It’s a Wonderful Life is the ultimate Christmas movie. But for years, nobody saw it! The film premiered in 1946 and bombed at the box office, despite its high-profile director Frank Capra and A-list star Jimmy Stewart. It’s a Wonderful Life did not come close breaking even, bankrupting the studio and tarnishing Capra’s reputation.
But that’s not all that was working against the movie in 1946. Prior to its release, It’s a Wonderful Life was investigated by FBI agents and passed on to the House Un-American Activities Committee. With McCarthyism gaining popularity, the bureau believed the film’s good-will-to-men messaging had the hallmarks of communism.
It’s a Wonderful Flop
Frank Capra was one of America’s most beloved directors during the 1930s, winning three Academy Awards from six nominations. Among his most popular works: It Happened One Night, You Can’t Take It with You, and Mr. Smith Goes to Washington.
Then World War II hit, and Capra began producing propoganda for the U.S. military, including the Why We Fight series: a historic response to Leni Riefenstahl’s intense, and groundbreaking, Nazi propoganda. A major focus of Why We Fight was convincing Americans to get on board with aiding the Soviet Union in hopes of defeating the Germans. In doing so, the series omitted any negative history about Soviets, including their occupation of other European counties, as well as war crimes in the Red Army’s fairly recent Winter War against Finland.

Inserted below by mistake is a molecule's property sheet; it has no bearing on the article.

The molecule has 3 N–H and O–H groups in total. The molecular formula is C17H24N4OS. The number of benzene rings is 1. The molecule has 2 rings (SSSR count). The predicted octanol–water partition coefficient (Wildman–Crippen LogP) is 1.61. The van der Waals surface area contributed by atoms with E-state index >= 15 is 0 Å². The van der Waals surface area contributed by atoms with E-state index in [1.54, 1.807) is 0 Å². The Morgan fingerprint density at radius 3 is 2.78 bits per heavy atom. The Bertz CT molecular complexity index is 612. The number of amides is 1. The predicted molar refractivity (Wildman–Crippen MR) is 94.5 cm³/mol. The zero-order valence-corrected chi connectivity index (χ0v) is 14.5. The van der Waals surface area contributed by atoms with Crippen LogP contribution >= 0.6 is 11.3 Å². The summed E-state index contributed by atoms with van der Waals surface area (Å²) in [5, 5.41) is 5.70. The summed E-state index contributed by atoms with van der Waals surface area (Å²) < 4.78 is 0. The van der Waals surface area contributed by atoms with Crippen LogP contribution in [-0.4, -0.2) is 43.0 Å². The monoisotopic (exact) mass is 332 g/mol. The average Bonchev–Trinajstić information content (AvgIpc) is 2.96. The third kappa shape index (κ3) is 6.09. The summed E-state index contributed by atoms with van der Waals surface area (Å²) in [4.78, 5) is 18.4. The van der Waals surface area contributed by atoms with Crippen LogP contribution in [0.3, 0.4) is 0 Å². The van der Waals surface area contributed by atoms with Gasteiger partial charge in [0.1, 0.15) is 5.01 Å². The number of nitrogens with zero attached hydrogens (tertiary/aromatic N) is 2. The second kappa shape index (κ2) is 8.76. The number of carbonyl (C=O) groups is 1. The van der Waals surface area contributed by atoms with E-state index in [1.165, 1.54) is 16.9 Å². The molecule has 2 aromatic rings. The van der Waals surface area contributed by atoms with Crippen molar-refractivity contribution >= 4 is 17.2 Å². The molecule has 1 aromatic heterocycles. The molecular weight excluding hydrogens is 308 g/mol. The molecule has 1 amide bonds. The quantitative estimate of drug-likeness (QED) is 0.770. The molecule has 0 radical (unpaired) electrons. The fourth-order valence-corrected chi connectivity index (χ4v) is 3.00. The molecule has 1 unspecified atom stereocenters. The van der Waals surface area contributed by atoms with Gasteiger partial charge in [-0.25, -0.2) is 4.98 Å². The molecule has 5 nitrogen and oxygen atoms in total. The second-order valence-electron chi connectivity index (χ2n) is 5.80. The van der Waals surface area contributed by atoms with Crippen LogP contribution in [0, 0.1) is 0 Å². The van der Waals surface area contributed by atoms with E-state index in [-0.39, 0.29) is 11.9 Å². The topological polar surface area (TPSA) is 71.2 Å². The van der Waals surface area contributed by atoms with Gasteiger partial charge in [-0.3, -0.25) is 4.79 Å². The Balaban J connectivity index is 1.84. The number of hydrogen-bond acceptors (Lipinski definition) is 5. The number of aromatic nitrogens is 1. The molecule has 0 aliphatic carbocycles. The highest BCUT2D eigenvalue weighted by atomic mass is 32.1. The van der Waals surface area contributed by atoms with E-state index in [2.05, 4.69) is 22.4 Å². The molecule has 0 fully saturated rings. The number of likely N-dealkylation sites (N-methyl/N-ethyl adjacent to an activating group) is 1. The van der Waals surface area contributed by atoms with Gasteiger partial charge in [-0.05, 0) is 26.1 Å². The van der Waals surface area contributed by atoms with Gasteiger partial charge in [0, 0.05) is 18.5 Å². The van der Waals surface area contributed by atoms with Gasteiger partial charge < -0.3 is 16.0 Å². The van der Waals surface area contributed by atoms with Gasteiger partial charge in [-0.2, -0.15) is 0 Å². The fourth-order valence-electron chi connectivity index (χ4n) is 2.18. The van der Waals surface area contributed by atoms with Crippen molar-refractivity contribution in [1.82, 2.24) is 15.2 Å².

So, Capra became an explicitly a political director. And after World War II, he struggled to build an audience despite apparent hit material. For example, It’s a Wonderful Life, reunited Capra with all-American favorite Jimmy Stewart, the stalwart star of his 1939 sensation Mr. Smith Goes to Washington in his own post-war comeback. (Stewart was among the first major movie stars to enlist in WWII.)
But, for some reason, no one came to see It’s a Wonderful Life. The film barely made back its $3 million budget back, essentially sinking its production company, Liberty Films, and casting Capra (at least temporarily) out of his prime Hollywood status. As the years wore on, it seemed that Capra’s depression-era sensibilities did not resonate with prospering, post-war audiences.
Meanwhile anti-communist rhetoric was ramping up, with McCarthyist blacklisting upending the careers of so many working artistic. Capra was almost one of them.
The FBI Investigation
The term McCarthyism was first coined in 1950, after Senator Joseph McCarthy of Wisconsin claimed to have a list of all the communists living and working in the United States. But the Red Scare had begun years earlier with the breakdown of America’s wartime alliance with the Soviet Union. In 1947, President Harry S. Truman signed an executive order in 1947 to screen any federal employee for a possible associations with communism.
And the year before that, a little movie called It’s a Wonderful Life was vetted heavily by the FBI.